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    Software name: appdown
    Software type: Microsoft Framwork

    size: 62MB


    Software instructions

      The Prussians advanced in their long double line, trampling the deep snow beneath their feet. All their banners were waving. All their bands of music were pealing forth their most martial airs. Their sixty pieces of artillery, well in front, opened a rapid and deadly fire. The thoroughly-drilled Prussian artillerymen discharged their guns with unerring aim, breaking gaps in the Austrian ranks, and with such wonderful rapidity that the unintermitted roar of the cannons drowned the sound of drums and trumpets.


      The queen was at this time in a delicate state of health, and anxiety and sorrow threw her upon a sick-bed. The king, who felt as much affection for Phiekin as such a coarse, brutal man could feel for any body, was alarmed; but he remained obdurate. He stormed into her room, where, in the fever of her troubles, she tossed upon her pillow, and obstreperously declared that Wilhelmina should be married immediately, and that she must take either Weissenfels or Schwedt. As both mother and daughter remained firm in their refusal to choose, he resolved to decide the question himself.

      212 Frederick invited his sister to visit him at Reinsberg, to which place either business or pleasure immediately called him. After the lapse of two days, Wilhelmina, with the neglected Queen Elizabeth, repaired to the enchanting chateau, hoping to find, amid its rural scenes, that enjoyment which she never yet had been able to find in the sombre halls of the Berlin palace. Here quite a gay company was assembled. Frederick was very laboriously occupied during the day in affairs of state. But in the evening he appeared in the social circles, attracting the attention of all by his conversational brilliance, and by the apparent heartiness with which he entered into the amusements of the court. He took an active part in some private theatricals, and none were aware of the profound schemes of ambition which, cloaked by this external gayety, were engrossing his thoughts.It seems to be ever the doom of an army to encounter mud and rain. It was cold, gloomy, December weather. The troops were drenched and chilled by the floods continually falling from the clouds. The advance of the army was over a flat country where the water stood in pools. All day long, Monday and Tuesday, the rain continued to fall without intermission. But the Prussian army, under its impetuous leader, paid no regard to the antagonistic elements.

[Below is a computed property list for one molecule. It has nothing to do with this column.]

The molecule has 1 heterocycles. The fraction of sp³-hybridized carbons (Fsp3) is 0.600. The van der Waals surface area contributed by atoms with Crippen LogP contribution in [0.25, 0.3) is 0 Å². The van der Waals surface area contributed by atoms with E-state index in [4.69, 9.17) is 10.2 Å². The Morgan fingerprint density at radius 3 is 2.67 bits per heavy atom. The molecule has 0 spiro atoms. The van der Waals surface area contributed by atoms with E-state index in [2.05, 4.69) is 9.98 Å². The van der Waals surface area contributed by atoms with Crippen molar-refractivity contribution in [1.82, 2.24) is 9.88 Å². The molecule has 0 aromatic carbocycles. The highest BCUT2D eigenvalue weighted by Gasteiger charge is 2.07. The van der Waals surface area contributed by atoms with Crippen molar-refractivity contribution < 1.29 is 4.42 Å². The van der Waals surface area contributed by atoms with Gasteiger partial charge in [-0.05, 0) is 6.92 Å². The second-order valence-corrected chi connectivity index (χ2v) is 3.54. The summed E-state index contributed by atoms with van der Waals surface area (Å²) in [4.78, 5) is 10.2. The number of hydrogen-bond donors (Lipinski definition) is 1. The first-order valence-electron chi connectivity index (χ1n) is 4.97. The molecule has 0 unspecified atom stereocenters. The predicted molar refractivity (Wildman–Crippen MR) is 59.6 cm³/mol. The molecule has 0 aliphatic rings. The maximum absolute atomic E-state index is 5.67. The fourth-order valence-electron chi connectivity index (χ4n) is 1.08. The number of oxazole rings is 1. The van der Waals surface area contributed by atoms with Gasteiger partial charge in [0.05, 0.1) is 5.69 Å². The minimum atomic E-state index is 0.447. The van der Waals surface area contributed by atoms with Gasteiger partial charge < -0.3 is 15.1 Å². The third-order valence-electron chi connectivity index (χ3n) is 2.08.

It is true, sire, Bielfeld replied, but I know very well what you have gained in getting a kingdom. Your loss is great, but your motives for consolation are very powerful.About the middle of October Wilhelmina came to Berlin to see her brothers again. Nine years had passed since her marriage, and seven since her last sad visit to the home of her childhood, in which inauspicious visit the wretchedness of her early years had been renewed by the cruelty of her reception. In211 Wilhelminas journal we find the following allusion to this her second return to Berlin:

      My dearest Sister,Next Monday comes my betrothal, which will be done just as yours was. The person in question is neither beautiful nor ugly; not wanting in sense, but very ill brought up, timid, and totally behind in fashionable address. That is the candid portrait of the princess. You may judge by that, my dearest sister, if I find her to my taste or not.




      Here his whole conversation consisted in quizzing whatever he saw, and repeating to me, above a hundred times over, the words little prince, little court. I was shocked, and could not understand how he had changed so suddenly toward me. The etiquette of all courts in the empire is, that nobody who has not at least the rank of captain can sit at a princes table. My brother put a lieutenant there who was in his suite, saying, A kings lieutenant is as good as a margrafs minister. I swallowed this incivility, and showed no sign.Wilhelmina gives the following account of this transaction, as communicated to her by her brother: As I entered the kings room this morning, he first seized me by the hair and then threw me on the floor, along which, after having exercised the vigor of his arm upon my unhappy person, he dragged me, in spite of all my resistance, to a neighboring window. His intention apparently was to perform the office of the mutes of the seraglio, for, seizing the cord belonging to the curtain, he placed it around my neck. I seized both of his hands, and began to cry out. A servant came to my assistance, and delivered me from his hands.


      Count Wallis, who was intrusted with the defense of the place, had a garrison of about a thousand men, with fifty-eight heavy guns and several mortars, and a large amount of ammunition. Glogau was in the latitude of fifty-two, nearly six degrees north245 of Quebec. It was a cold wintry night. The ground was covered with snow. Water had been thrown upon the glacis, so that it was slippery with ice. Prince Leopold in person led one of the columns. The sentinels upon the walls were not alarmed until three impetuous columns, like concentrating tornadoes, were sweeping down upon them. They shouted To arms! The soldiers, roused from sleep, rushed to their guns. Their lightning flashes were instantly followed by wars deepest thunders, as discharge followed discharge in rapid succession.